A jury of seven men and five women was selected Friday for Harvey Weinstein's criminal trial in New York after an arduous, two-week process, setting the stage for testimony to begin in the next week. The final tally mostly erased a gender imbalance that, just hours earlier, led to complaints by prosecutors that the defense was deliberately trying to keep young women off the panel. "They are systematically eliminating a class of people from this jury," prosecutor Joan Illuzzi-Orbon said. The defense said it wasn't specifically trying to exclude young women, the AP reports, but didn't want jurors who were too young to understand the way men and women interacted in the early 1990s. "That was a different time in New York and on planet Earth," Weinstein attorney Arthur Aidala said.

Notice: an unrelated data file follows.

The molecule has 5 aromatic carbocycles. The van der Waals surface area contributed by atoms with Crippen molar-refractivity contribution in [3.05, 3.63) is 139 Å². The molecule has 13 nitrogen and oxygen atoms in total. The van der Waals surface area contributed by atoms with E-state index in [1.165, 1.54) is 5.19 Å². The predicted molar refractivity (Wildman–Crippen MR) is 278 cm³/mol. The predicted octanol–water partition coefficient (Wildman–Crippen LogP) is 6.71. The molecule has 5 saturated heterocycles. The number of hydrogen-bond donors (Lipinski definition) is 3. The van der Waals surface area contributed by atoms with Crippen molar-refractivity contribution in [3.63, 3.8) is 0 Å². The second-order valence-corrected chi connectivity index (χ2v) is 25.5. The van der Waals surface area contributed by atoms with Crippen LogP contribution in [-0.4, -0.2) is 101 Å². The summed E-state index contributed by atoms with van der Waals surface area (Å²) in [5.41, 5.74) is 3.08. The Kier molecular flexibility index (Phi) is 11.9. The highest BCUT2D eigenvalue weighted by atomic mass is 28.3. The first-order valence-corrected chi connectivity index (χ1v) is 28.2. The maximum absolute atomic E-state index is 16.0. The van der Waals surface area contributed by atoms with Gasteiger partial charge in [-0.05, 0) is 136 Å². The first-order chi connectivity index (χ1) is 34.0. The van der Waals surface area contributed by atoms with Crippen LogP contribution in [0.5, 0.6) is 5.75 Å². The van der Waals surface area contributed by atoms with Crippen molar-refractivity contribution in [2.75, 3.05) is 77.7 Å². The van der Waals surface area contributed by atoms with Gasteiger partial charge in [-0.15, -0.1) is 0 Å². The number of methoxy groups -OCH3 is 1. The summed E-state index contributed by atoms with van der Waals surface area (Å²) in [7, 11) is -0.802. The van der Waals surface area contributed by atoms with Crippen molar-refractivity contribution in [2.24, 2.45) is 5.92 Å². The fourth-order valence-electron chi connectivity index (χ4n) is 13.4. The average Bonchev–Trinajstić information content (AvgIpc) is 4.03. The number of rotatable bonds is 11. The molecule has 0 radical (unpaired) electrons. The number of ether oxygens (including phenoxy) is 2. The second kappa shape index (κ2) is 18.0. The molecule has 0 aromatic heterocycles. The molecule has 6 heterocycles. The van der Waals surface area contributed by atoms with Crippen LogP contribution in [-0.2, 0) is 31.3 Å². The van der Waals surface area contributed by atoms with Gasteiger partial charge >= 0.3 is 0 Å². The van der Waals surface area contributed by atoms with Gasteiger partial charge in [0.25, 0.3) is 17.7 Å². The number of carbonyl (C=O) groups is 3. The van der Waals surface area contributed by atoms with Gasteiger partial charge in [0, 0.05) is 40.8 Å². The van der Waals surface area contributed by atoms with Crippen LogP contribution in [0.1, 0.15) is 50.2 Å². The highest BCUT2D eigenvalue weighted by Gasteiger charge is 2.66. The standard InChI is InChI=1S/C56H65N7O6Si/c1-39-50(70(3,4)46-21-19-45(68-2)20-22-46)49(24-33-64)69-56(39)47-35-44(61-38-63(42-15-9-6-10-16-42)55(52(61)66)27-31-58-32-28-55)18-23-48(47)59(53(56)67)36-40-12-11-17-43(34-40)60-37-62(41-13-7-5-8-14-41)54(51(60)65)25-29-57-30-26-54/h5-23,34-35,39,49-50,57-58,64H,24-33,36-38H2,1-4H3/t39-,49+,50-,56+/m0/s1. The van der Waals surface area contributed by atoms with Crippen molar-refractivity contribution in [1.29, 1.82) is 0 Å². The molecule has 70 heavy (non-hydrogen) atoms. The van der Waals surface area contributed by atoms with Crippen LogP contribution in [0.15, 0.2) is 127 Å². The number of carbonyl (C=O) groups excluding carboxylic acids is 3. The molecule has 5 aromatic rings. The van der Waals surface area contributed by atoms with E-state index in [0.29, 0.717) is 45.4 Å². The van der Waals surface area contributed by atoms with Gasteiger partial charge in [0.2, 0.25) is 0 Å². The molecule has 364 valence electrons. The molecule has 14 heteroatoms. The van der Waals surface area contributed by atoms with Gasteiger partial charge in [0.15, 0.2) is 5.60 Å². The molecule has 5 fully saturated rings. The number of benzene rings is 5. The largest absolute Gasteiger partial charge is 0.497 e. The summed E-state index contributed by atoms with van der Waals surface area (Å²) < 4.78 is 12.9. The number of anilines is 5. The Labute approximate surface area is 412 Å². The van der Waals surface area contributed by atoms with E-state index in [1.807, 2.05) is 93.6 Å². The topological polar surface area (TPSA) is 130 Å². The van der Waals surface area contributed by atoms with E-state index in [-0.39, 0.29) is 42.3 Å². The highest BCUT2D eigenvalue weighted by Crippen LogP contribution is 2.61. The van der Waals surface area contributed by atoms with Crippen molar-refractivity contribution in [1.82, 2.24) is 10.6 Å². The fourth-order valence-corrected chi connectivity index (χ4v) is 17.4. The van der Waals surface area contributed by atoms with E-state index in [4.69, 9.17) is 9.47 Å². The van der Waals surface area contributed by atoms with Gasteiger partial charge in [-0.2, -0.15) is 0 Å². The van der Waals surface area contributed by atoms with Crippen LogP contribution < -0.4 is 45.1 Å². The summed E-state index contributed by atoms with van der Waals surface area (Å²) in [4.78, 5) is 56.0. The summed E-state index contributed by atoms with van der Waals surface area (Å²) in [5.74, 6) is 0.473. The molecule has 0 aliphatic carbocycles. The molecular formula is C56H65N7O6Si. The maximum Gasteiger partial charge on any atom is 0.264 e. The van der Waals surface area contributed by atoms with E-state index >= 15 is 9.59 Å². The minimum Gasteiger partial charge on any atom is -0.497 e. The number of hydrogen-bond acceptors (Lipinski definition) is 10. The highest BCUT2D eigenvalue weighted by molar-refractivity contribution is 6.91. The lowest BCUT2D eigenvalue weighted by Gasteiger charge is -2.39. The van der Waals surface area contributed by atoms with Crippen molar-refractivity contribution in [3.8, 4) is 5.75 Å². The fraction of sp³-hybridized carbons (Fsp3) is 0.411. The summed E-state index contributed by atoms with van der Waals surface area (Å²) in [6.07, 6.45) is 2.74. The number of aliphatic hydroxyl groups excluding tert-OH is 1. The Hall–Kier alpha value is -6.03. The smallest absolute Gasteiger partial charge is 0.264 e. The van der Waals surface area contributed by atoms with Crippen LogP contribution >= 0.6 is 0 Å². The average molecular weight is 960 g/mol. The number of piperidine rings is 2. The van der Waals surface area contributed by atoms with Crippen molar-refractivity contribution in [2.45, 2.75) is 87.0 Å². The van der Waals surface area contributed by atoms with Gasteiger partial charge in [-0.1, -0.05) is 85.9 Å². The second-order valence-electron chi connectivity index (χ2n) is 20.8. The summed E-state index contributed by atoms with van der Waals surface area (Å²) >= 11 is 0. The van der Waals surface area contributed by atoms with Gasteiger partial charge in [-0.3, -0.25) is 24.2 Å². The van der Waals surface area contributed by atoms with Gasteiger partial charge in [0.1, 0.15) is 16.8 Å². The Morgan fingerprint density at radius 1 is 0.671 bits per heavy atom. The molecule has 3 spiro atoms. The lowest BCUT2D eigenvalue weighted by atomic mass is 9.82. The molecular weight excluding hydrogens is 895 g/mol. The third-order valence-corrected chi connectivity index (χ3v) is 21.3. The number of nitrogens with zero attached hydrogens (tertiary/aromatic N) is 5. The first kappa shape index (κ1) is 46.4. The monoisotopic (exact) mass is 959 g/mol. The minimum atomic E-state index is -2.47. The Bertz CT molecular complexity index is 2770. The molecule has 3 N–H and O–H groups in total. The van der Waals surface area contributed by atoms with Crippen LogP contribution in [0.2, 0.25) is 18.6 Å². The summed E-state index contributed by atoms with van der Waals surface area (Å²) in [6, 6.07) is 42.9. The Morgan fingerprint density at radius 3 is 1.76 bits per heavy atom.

Citing news media coverage, the defense tried to have the juror screening take place in private, per USA Today. Judge James Burke, denying the fourth request, told defense lawyers, "Nothing you said makes logical sense to me." Weinstein, 67, ambling out of the courthouse, didn’t comment when asked about jury selection. "Ask Donna!" he said, referring to lawyer Donna Rotunno. Three alternate jurors—one man and two women—were also seated. Weinstein, the former studio boss behind such Oscar winners as Pulp Fiction, is charged with raping a woman in a Manhattan hotel room in 2013 and sexually assaulting another woman in 2006. He has pleaded not guilty. (Gigi Hadid wasn't in the jury pool for long.)